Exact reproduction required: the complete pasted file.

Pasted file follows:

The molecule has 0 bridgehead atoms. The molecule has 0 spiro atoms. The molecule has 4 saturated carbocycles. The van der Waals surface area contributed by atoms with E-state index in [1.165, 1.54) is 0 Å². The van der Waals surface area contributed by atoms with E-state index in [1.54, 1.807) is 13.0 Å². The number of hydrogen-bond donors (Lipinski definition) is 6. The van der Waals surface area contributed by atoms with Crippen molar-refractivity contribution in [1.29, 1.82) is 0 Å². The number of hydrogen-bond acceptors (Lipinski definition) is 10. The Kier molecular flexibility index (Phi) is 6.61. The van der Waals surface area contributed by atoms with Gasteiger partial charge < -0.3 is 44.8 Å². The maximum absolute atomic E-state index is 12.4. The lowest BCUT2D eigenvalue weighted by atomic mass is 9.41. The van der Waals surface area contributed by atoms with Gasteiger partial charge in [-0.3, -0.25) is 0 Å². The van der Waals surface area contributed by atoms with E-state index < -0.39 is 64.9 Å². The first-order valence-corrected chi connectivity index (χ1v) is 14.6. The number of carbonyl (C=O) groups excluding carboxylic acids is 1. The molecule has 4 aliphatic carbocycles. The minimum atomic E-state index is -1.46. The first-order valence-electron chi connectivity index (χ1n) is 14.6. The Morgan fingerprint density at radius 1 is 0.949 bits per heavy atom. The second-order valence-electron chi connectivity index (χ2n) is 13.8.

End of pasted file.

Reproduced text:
The molecule has 0 bridgehead atoms. The molecule has 0 spiro atoms. The molecule has 4 saturated carbocycles. The van der Waals surface area contributed by atoms with E-state index in [1.165, 1.54) is 0 Å². The van der Waals surface area contributed by atoms with E-state index in [1.54, 1.807) is 13.0 Å². The number of hydrogen-bond donors (Lipinski definition) is 6. The van der Waals surface area contributed by atoms with Crippen molar-refractivity contribution in [1.29, 1.82) is 0 Å². The number of hydrogen-bond acceptors (Lipinski definition) is 10. The Kier molecular flexibility index (Phi) is 6.61. The van der Waals surface area contributed by atoms with Gasteiger partial charge < -0.3 is 44.8 Å². The maximum absolute atomic E-state index is 12.4. The lowest BCUT2D eigenvalue weighted by atomic mass is 9.41. The van der Waals surface area contributed by atoms with Gasteiger partial charge in [-0.3, -0.25) is 0 Å². The van der Waals surface area contributed by atoms with E-state index < -0.39 is 64.9 Å². The first-order valence-corrected chi connectivity index (χ1v) is 14.6. The number of carbonyl (C=O) groups excluding carboxylic acids is 1. The molecule has 4 aliphatic carbocycles. The minimum atomic E-state index is -1.46. The first-order valence-electron chi connectivity index (χ1n) is 14.6. The Morgan fingerprint density at radius 1 is 0.949 bits per heavy atom. The second-order valence-electron chi connectivity index (χ2n) is 13.8.